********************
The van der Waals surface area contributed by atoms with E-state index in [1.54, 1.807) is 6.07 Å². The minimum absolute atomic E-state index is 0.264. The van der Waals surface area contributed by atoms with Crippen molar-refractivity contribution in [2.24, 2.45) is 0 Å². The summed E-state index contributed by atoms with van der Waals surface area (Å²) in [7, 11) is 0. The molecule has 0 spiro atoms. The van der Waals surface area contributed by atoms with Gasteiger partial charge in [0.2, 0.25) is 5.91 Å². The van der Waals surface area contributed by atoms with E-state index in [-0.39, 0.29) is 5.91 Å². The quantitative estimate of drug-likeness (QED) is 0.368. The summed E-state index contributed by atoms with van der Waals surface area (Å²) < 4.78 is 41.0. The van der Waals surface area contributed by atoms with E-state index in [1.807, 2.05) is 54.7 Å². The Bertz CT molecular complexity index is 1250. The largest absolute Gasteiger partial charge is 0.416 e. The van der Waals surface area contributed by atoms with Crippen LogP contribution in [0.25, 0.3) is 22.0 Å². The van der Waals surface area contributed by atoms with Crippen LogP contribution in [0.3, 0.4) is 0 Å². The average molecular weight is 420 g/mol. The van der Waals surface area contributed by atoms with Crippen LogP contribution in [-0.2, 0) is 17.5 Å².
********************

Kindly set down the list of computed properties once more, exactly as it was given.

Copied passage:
The van der Waals surface area contributed by atoms with E-state index in [1.54, 1.807) is 6.07 Å². The minimum absolute atomic E-state index is 0.264. The van der Waals surface area contributed by atoms with Crippen molar-refractivity contribution in [2.24, 2.45) is 0 Å². The summed E-state index contributed by atoms with van der Waals surface area (Å²) in [7, 11) is 0. The molecule has 0 spiro atoms. The van der Waals surface area contributed by atoms with Gasteiger partial charge in [0.2, 0.25) is 5.91 Å². The van der Waals surface area contributed by atoms with E-state index in [-0.39, 0.29) is 5.91 Å². The quantitative estimate of drug-likeness (QED) is 0.368. The summed E-state index contributed by atoms with van der Waals surface area (Å²) < 4.78 is 41.0. The van der Waals surface area contributed by atoms with E-state index in [1.807, 2.05) is 54.7 Å². The Bertz CT molecular complexity index is 1250. The largest absolute Gasteiger partial charge is 0.416 e. The van der Waals surface area contributed by atoms with Crippen LogP contribution in [0.25, 0.3) is 22.0 Å². The van der Waals surface area contributed by atoms with Crippen LogP contribution in [0.3, 0.4) is 0 Å². The average molecular weight is 420 g/mol. The van der Waals surface area contributed by atoms with Crippen LogP contribution in [-0.2, 0) is 17.5 Å².